Freak Accident

The night my oldest sister died I hung new curtains over the large window in my living room. It
was a chore that had been on my to-do list for weeks and I’d bought them following a brutal heat
wave which had caused over 100 heat-related deaths. I was never in danger of dying; just of
being uncomfortably hot. And my new curtains were intended to filter the sun and make the
room bearable for a future heat wave. 

That night, my middle sister sent me a text message that simply read, “She passes…” Passes? I
knew she meant our older sister was dead. She’d just been admitted to hospice the previous day,
and apparently only about 11% of patients leave hospice under what they call a “live discharge.”
She hadn’t eaten in a month, since she was first admitted to the hospital, so it was unlikely that
she would be a part of that 11%. I spent the days after her death oscillating between grief – those
early stages of grief where it feels like the moment your legs go weak while riding a roller
coaster – and admiration of my new curtains. Somehow the curtains made me feel better. And
when I thought about it, I realized that it was because of the planning – planning for a future
heatwave was a reminder that I was alive, and had a future. Also, the curtains were just very

Of course, it’s of interest how my older sister died. All I will say is that it was a freak accident at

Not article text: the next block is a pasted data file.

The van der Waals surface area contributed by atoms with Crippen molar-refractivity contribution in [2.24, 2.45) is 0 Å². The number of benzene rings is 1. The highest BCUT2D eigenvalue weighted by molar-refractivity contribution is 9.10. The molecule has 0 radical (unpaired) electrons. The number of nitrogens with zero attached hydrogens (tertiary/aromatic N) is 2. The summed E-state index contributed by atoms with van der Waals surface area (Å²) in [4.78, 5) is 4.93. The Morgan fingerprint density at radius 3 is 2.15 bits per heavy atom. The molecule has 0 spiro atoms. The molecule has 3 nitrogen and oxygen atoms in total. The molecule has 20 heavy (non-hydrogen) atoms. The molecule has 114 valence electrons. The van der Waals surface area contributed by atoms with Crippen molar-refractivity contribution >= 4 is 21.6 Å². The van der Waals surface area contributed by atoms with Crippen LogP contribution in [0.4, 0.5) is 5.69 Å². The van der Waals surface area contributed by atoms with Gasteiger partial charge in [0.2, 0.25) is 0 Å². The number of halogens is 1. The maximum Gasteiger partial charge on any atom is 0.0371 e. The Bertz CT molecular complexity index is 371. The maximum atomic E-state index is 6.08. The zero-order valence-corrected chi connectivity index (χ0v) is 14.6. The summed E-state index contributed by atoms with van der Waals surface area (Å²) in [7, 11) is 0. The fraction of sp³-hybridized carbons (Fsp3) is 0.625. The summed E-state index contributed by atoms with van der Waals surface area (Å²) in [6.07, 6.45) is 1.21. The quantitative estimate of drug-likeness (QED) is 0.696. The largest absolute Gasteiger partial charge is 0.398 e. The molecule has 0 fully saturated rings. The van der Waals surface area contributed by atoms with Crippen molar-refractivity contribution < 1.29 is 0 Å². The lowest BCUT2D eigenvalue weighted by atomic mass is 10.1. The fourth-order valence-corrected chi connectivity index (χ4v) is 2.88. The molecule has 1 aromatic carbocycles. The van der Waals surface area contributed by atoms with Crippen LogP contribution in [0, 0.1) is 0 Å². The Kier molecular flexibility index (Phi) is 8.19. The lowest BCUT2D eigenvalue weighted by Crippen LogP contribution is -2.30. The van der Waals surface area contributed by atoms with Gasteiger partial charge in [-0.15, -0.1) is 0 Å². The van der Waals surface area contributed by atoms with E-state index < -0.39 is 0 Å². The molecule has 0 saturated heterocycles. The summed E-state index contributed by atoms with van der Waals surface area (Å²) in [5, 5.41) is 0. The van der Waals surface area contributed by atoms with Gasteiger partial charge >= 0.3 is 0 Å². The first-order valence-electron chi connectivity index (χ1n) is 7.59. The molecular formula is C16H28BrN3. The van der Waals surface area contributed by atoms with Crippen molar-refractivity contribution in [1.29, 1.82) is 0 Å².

the hands of someone else. And because I know this someone else is devastated, I won’t reveal
more. But imagine a scenario like this: you’re taking a bath and someone you love accidentally
drops a hair dryer into the water. Or a curling iron. This is not what happened to my sister, but it
does convey the absurdity of the split-second event that ultimately killed her. A terrifying
reminder of the precarity of every moment. Like that split-second you realize that you didn’t
chew a grape well enough, and there’s no one there to save you as you choke. Or you’re driving
and, because you’re running late, you decide to take a risk and cross the railroad tracks, despite
an oncoming train, only to realize that you’ve miscalculated. Except, imagine it isn’t you taking
the risk or unknowingly making a fatal, split-second decision; it’s someone else. And you’re
helpless to intervene. 

So. My older sister passes away, and I hang my new curtains. As I reach for the curtain rod I grip
the side of the ladder extra tightly, because I am now constantly aware of the “precarity of each

moment.” I climb the rungs slowly, as if incapable of moving any faster. And I know that I will
probably be this cautious about everything for the remainder of my life. This is the first lesson
from my sister’s death. 

I also learn that death is death and pain is pain and no matter how absurd the circumstances, the